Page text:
The demons are trying to take over. We can feel their wicked presence creeping in, curling like fingers of fog stealing across the landscape, ready to envelop anything in its path. Their latest tool is Diabolika, a fiendishly delightful puzzler from independent developers Derek Yu and Jon Perry.
At first you think Diabolika is a simple game that pits you against cute little demons. You use blobby bombs, some of which look like the demons themselves, to destroy these evil invaders.
Go back to hell, demon spawn!
Each bomb has a different explosive pattern, which is represented by yellow boxes on the grid screen. You place the bomb by one or more demons and tap it at the appropriate time to unleash fiery death on the villainous fiends. If you can’t keep the demon population to around 12 or so, then your bombs turn into demons and all is lost.
You’ll play the game for a while, enjoying the colorful characters and interesting gameplay, but then you try to stop playing. You put it down and walk away, but the game calls to you. You’ll find yourself thinking about how to use chain reactions to make bombs set off other bombs, or how many levels you can clear before the demons get the upper hand.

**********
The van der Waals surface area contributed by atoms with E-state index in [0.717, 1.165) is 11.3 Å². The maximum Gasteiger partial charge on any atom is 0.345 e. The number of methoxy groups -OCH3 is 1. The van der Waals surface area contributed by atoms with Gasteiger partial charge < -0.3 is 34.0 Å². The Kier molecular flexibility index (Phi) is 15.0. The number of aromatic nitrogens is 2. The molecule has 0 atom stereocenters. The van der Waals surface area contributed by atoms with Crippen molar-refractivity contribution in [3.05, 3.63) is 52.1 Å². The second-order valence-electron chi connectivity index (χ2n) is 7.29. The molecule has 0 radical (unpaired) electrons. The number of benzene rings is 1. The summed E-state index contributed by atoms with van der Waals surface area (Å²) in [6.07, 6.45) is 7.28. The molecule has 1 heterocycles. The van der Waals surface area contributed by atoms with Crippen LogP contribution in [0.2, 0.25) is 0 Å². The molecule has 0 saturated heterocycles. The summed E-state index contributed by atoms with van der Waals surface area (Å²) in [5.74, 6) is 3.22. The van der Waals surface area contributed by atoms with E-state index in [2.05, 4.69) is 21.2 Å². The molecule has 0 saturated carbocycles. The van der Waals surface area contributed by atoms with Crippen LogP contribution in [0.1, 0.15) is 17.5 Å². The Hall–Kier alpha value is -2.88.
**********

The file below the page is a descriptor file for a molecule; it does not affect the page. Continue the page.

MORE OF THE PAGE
And you have to go back and try it again. And again. You tell yourself that you don’t have a problem, that you can give it up whenever you want. But this addicting little game is too much fun to put down. You have to keep playing it.
I need an old priest, I need a young priest.
You put off other tasks, small things at first. The dishes can wait. There’ll be plenty of time to do laundry tomorrow.
Then it’s big things. Work, family… one by one these larger priorities fall to the wayside. All there is for you is Diabolika.
That’s what they want, you see. The demons are merely using this fantastic game as a tool to enslave mankind. We will sit, compulsively playing Diabolika, while civilization grinds to a halt. Then, the demons will come out of hiding and make us do their evil bidding. Beware this game! Beware!
Editor’s Note: Cheap Shot is a new review feature where we pick a game that costs $.99 or $1.99 and give it the quick review treatment. While you won’t find a 1-4 score or our usual pros and cons, you will get a direct assessment of the game based on a one-hour playthrough. You’ll still find our full-length, regular reviews for other games.